Afghan President Hamid Karzai, center, speaks in front of local and international media representatives as presidential candidates Abdullah Abdullah, right, and Ashraf Ghani Ahmadzai, left , listen during the Independence Day ceremony in Kabul, Afghanistan, Tuesday, Aug. 19, 2014. King Amanullah won the country's independency from Britain in 1919. (AP Photo/Massoud Hossaini)
KABUL, Afghanistan — Afghanistan's attorney general has barred a New York Times correspondent from leaving the country because of a story in which he reported that a group of officials were considering seizing power because of the impasse over who won the recent presidential election, a spokesman said Tuesday.
Basir Azizi, a spokesman for the attorney general, said Matthew Rosenberg's Aug. 18 story was "against the law and national interests of Afghanistan." Azizi said Rosenberg was asked to come to the attorney general's office on Wednesday with his lawyer.
The head of the Kabul International Airport confirmed the attorney general sent a letter saying Rosenberg couldn't leave the country. "We are implementing that order," Agh Nawaz Ahaqyar said.
Afghanistan held presidential elections on April 6 to elect a successor to Hamid Karzai. A runoff followed on June 14 between former Foreign Minister Abdullah Abdullah and former Finance Minister Ashraf Ghani Ahmadzai. Abdullah had received the most votes in the first round but failed to clear the 50 percent barrier needed to win outright. Preliminary results indicated that Ahmadzai was ahead in the runoff but both men claimed fraud. The results are now being audited.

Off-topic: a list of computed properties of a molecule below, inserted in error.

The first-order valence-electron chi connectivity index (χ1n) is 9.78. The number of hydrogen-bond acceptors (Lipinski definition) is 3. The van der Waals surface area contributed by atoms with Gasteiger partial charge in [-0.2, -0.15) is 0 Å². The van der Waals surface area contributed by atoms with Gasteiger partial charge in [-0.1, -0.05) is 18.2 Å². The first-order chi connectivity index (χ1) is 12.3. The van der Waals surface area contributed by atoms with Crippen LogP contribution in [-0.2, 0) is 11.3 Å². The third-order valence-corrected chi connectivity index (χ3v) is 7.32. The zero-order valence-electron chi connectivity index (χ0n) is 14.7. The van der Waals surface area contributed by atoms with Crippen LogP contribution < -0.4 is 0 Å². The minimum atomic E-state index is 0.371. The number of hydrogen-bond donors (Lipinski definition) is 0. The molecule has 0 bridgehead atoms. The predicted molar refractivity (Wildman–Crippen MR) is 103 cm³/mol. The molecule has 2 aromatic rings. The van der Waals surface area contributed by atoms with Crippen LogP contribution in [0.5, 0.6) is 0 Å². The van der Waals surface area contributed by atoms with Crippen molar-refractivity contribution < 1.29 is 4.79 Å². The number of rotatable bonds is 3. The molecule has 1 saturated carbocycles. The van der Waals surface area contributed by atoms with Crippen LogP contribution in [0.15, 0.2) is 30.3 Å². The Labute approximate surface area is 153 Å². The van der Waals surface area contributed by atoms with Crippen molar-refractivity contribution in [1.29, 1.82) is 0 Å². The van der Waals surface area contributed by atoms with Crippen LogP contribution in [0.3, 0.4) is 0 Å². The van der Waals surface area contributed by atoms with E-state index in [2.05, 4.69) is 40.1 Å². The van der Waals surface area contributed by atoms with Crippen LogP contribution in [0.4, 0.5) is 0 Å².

The crisis has tested Afghanistan's fragile democracy and threatened to incite violence at a time when the country is struggling with a rising insurgency and a troubled economy.
The New York Times story said some officials with ties to the security forces were "threatening to seize power." The newspaper, in a second story reporting the attorney general's decision, said Rosenberg's article reported that powerful figures in the Afghan government "were discussing the formation of a temporary governing committee as a way to break the deadlock that followed national elections."
Rosenberg, 40, told The Associated Press that he was called into the attorney general's office Tuesday, where he was asked about the story and requested to reveal his sources. After extensive questioning, he said he was allowed to go after agreeing to return the next day with a lawyer. Officials did not mention the travel ban, he said.
Joe Kahn, the New York Times' international editor, issued a statement saying that "the Afghan attorney general's office has advised Matthew Rosenberg that he must remain in Afghanistan while an investigation into his article is ongoing."
"We are eager to work with the Afghan authorities to resolve any concerns about the article, which we feel is fair and accurate," Kahn said.
In Washington, State Department deputy spokeswoman Marie Harf said officials were in touch with the newspaper about Rosenberg's situation.
"We are deeply disturbed by the actions of the Afghan attorney general and by this travel ban that has allegedly been put into place and urge the Afghan government to respect fundamental freedoms of expression and expression of the press," Harf said.
Associated Press writer Lara Jakes in Washington contributed to this report.